VonEssen, John
Wed Oct 8 14:25:33 UTC 2003


I am not sure which is more disconcerting. The fact that they didn't
know about firewall implications (obviously DCC communicates through
some port, not just thin air), OR, the fact that they didn't even test
to see if the SA Rules where being processed properly. After a few 1000
messages, and not seeing any DCC_CHECK Rules, a light bulb should have
gone on! 

It looks like they sell a hardware application/appliance which probably
acts as a sendmail frontend with SA+MD. Mail can then relayed to users
on a backend mail system like Exchange. So every time they sell this box
to a new customer, the customer plugs it in with no firewall changes,
and voila, more abuse traffic is created.


-----Original Message-----
From: Vernon Schryver [] 
Sent: Tuesday, October 07, 2003 7:19 PM
Subject: //

The ~11 public DCC servers are watched for various problems.  One
involves broken firewalls that allow outgoing DCC requests but discard
responses.  The DCC client code tries to contact each of the public
servers a few times when it doesn't know of a working server.  Before
about version 1.1.45, dccproc didn't remember previous problems give
up without trying but would look for a working server every time.  As
a result traffic from such a broken anonymous DCC clients is multiplied
by about 50 times

Never mind how people can set up and ignore a spam filter that not
only doesn't work but generates a lot of useless traffic.  My hobby
horse this time concerns the outfits that are selling "email security"
boxes consisting of Linux or FreeBSD, SpamAssassin, a DCC client, and
often other free tools such as mimeDefang.  They configure the boxes
to try to use the public DCC servers, in effect taking and selling
the bandwidth, CPU cycles, and disk space of the people who provide
the public DCC servers, and then because of the firewall errors, do
not even provide working DCC filtering.

There is nothing wrong with reselling free source, since that's what
a free license allows.  Free source costs its source only once, when
it is written.  Reselling free services differs.  A service costs
every time it is used.  It is wrong to make money on other people's
free services.

Over the course of several weeks in August and September, I sent
increasingly shrill messages to contacts for an IP address that was
making more than 900,000 daily bogus requests of the public DCC servers.
Eventually I was contacted by someone at the organization responsible
for the IP address.  That person told me it was a trimMail box.  On
Sept. 15, Brian Gillette, President of Comco, Inc wrote to say in part:

] 1. When we designed trimMail Inbox, we built-in DCC querying,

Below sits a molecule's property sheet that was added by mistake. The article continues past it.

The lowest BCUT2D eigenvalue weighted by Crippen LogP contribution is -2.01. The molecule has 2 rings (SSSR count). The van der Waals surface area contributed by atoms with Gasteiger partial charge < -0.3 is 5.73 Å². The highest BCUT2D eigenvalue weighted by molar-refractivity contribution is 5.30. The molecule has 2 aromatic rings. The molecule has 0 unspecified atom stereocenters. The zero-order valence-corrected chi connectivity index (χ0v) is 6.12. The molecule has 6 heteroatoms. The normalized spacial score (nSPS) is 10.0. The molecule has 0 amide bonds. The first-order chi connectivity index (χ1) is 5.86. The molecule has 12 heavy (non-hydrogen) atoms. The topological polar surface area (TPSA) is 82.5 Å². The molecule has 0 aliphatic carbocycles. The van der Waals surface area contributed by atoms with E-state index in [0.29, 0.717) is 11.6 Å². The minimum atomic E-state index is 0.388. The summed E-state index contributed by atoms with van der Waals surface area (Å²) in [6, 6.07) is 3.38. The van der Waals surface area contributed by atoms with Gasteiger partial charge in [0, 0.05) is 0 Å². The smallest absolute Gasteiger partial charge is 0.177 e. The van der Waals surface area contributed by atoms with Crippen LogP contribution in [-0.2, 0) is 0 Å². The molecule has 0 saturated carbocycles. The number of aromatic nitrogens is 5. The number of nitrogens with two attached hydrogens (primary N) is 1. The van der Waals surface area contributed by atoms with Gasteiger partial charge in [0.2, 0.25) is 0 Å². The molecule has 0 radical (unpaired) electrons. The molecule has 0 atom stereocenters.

] is that cool!" We (naively) did not consider that in the process, we
] be selling users your cycles and bandwidth. How stupid is that???
Indeed, we
] have a huge problem with selling your freely offered cycles. It stops

] ...
] If this strikes you as a good solution, I will have my guys build a
] server here for our customers. ...

I answered with a copy of my screed about what's needed for a DCC server
connected to the global network of ~200 DCC servers, and assumed the
problem was on its way to being solved.  However, I never heard another
word from Comco.  Since the original IP address stopped using the
public DCC servers entirely, I assumed that Comco had decided to stop
using the DCC or had chosen the much less effective mode of not
connecting their DCC server to the global network.

Dave Lugo has been looking at the daily lists of abusive or at least
sick clients of the public DCC servers.  He found that the top abuser
on Oct. 7 was another organization using a trimMail Inbox.
I guess Mr. Gillette's understanding of "NOW" differs from mine. is interesting.  It suggests that Comco
is also reselling DNS blacklists instead of aggregating them with
their own caching/recursing DNS server.  Such practices are one reason
MAPS said it started charging for access to the RBL.

Comco seems to say in #32 that only port 25 needs to be opened in
firewalls.  That seems odd.  An organization that was receiving mail
before installing a trimMail Inbox would already have port 25 open.
Firewall holes for port 53 are probably also needed by a trimMail
Inbox.  A DCC client requires firewall holes for UDP packets going to
as well as returning from distant port port 6277.

Vernon Schryver

P.S. I assume trimMail Inbox, dymeta, and Comco Inc are service marks
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